In schools that have already adopted a trauma informed approach, the results have been amazing.  Arnone Elementary, for example, which has 826 students from kindergarten through 5th grade, 86 percent of which are minorities, has seen a 40 percent drop in suspensions after implementing a trauma informed approach. When Lincoln High School  implemented a trauma-informed approach, suspensions dropped by 83 percent and expulsions dropped by 40 percent in the year following implementation.

An estimated two in three children are exposed to traumatic experiences that have the potential to impact brain development, social functioning, and ability to learn and engage in school. Recognizing and addressing this issue must become a focus for our educational system. Trauma-informed approaches, which have been supported by research evidence in fields such as mental health and child welfare, recognize and address the implications of traumatic experiences for students. Trauma has the potential to affect all students, and implementing a trauma-informed approach is imperative to change this cycle.  Test drive our Writing for the Soul Workshop™ program to see  if it would be a viable component to what your school or organization already has in place. Call us at: (888) 682.TGIM (8446) Ext. 700 to schedule a free consultation today.

 

 

 

Is Your Organization Focused on the Right Measurements? Five Key Questions for Leaders Today

“Measurement is the first step that leads to control and eventually to improvement. If you can’t measure something, you can’t understand it. If you can’t understand it, you can’t control it. If you can’t control it, you can’t improve it.”  ― H. James Harrington

In order to stay alive and keep growing, any organization knows that they must be able to measure their production. It only makes sense that you have to know where you are in business to continue to be prosperous.  If you start by looking at the dawn of the industrial revolution,  when American companies were focused on manufacturing something, those measurements seemed very straightforward; obvious things like “how many of it do you make in a day”, “how many of it do you sell a day”, “how long does it take to make one of it”, and of course “how much does it cost”.   These things were fairly easy to measure,  and those measurements lead to goal setting, and then process refinement.  It was very straightforward and “businesslike”. Organizations that used this process became more successful.  Those that ignored them typically failed.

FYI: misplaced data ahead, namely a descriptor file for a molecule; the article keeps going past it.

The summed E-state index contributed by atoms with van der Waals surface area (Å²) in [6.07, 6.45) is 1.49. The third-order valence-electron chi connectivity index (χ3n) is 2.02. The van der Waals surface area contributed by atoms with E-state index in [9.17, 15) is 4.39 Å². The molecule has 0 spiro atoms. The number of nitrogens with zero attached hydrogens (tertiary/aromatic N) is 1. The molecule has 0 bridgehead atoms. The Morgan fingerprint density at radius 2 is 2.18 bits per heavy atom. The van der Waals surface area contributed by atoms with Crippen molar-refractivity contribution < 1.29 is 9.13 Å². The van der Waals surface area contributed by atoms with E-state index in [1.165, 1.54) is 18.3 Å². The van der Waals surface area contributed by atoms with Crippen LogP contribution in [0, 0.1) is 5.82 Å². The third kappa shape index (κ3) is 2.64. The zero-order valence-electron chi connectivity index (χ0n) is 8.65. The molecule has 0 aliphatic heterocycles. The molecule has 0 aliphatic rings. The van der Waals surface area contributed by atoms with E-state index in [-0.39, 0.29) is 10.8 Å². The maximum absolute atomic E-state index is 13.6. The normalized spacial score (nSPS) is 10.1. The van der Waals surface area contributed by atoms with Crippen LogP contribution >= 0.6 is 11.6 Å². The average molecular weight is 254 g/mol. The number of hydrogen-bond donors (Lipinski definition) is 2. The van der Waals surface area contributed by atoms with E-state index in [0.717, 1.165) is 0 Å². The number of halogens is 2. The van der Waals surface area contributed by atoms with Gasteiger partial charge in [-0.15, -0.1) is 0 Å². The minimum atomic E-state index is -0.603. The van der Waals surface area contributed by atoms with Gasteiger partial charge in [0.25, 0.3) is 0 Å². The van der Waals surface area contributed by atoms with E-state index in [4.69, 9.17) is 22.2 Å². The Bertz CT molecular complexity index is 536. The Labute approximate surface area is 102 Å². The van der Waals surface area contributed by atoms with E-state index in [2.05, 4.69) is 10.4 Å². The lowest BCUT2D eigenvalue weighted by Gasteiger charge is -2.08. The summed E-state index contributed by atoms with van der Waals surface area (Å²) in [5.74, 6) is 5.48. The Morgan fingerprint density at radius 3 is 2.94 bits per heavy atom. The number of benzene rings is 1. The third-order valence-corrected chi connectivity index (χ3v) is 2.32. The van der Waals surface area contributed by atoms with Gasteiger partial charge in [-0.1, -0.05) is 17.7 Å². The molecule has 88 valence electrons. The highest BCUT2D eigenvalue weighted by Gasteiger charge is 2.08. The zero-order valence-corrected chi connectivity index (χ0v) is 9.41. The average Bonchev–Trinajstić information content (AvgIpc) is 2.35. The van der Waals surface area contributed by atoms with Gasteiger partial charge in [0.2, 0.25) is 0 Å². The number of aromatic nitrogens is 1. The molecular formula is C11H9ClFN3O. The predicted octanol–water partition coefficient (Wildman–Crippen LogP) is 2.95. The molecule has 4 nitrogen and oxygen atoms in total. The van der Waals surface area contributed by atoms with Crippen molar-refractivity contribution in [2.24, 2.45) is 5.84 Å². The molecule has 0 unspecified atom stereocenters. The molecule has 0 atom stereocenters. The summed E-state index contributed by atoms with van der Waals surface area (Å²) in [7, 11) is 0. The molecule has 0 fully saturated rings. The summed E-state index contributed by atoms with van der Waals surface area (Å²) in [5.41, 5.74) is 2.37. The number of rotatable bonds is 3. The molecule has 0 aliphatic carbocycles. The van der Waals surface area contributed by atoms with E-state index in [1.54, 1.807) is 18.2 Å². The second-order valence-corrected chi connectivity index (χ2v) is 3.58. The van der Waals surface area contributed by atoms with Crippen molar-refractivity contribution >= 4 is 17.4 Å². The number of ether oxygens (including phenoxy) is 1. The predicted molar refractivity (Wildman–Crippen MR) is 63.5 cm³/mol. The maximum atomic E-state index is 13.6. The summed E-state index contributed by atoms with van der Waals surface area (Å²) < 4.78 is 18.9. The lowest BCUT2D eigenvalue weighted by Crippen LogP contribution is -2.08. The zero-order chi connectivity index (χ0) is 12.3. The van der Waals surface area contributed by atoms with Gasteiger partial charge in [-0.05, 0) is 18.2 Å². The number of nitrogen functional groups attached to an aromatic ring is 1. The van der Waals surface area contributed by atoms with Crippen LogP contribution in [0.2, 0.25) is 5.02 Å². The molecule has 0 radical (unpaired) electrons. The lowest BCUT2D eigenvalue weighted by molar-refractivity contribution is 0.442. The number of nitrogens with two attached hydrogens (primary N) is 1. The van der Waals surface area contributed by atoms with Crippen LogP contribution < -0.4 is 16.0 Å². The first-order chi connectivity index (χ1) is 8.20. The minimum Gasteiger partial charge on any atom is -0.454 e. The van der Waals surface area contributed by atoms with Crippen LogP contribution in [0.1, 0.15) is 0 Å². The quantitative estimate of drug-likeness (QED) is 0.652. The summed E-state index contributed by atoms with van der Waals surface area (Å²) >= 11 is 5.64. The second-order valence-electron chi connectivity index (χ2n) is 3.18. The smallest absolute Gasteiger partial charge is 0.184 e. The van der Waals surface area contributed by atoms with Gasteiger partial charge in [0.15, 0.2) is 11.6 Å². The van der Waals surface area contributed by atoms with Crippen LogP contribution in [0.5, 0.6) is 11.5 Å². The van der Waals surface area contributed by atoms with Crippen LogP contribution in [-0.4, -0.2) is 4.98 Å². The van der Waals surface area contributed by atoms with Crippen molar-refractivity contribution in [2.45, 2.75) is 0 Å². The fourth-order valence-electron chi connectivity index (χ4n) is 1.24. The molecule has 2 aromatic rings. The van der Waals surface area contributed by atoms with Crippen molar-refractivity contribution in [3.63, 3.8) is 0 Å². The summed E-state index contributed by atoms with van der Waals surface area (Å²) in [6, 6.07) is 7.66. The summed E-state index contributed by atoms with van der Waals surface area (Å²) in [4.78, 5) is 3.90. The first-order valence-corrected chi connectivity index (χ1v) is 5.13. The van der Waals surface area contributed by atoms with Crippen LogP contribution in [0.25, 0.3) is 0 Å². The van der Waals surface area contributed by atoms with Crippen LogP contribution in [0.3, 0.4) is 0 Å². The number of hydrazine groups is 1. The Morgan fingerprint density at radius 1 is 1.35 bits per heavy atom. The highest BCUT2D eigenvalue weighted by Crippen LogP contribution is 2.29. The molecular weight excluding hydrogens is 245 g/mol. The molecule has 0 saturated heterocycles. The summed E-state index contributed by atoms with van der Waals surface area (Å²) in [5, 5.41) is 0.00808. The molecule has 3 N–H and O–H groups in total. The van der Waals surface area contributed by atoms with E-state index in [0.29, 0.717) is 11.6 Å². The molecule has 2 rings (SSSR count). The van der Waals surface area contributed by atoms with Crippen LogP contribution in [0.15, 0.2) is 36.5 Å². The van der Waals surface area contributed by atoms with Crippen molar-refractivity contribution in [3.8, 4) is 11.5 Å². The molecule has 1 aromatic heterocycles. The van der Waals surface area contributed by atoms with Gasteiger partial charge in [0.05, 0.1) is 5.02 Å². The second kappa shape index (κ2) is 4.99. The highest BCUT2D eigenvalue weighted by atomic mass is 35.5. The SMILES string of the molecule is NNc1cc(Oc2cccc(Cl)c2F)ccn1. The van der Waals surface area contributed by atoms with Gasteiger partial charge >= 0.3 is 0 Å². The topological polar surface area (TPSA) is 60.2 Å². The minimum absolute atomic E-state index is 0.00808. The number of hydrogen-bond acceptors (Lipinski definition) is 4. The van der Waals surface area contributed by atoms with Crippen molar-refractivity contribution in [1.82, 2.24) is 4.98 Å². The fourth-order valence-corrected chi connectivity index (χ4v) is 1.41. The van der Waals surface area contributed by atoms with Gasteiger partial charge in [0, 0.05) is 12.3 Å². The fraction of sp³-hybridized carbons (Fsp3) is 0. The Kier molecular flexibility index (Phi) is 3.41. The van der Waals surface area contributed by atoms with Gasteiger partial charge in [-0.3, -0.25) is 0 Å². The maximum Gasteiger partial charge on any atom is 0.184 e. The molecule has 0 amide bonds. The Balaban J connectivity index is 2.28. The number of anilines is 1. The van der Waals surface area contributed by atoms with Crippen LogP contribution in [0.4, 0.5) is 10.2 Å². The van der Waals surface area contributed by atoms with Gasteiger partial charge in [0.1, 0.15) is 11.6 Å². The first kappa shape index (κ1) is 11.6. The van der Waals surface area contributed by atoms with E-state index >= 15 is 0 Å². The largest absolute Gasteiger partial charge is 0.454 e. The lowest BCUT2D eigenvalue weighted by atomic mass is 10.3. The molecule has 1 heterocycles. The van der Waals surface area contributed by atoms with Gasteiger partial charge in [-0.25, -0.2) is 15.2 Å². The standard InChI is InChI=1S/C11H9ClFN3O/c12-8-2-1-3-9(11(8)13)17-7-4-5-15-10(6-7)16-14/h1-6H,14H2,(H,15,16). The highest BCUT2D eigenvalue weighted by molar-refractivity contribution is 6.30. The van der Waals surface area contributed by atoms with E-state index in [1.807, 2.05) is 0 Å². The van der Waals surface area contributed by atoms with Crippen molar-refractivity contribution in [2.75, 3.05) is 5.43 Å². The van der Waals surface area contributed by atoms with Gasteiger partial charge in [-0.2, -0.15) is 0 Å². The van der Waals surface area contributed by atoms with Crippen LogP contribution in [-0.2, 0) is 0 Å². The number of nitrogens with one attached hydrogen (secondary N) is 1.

Through that lens, organizations saw the need to make decisions based on hard facts.  Emotional markers like employee moral, employee engagement and employee satisfaction were really irrelevant. Productivity was measured to an individual level, in a facts only way. Specific behaviors that were detrimental to the output of the organization were outlined and sent out in a memo, and behavior violating the memo was addressed per the policy outlined.  Leaders consistently sent the message that emotions had no place in business decision-making; creating workplace environments that were cold and impersonal from a leadership level.

Fast forward to the 21st century, and we realized that the measurements needed to define success are really more complicated. Successful organizations had some common traits that could not be stacked and counted. These traits were not factual, but emotional ones like customer satisfaction and customer loyalty. We realized that people made their purchasing decisions based on fact AND emotion. We developed ways to measure how customers FELT about an organization. Suddenly emotions became important, but only on one side of the equation.

It wasn’t until 1995, when author, psychologist, and science journalist Daniel Goleman published the book Emotional Intelligence that we started understanding the value of emotions in the workplace.  After years of training on what successful leadership should be, the concept of Emotional Intelligence (E.I.) then started to make everything click. E.I. is generally defined as a person’s ability to recognize and control their own emotions, as well as the ability to recognize and manage the emotions of others.  E.I. really defined what used to be that thing good leaders just naturally had.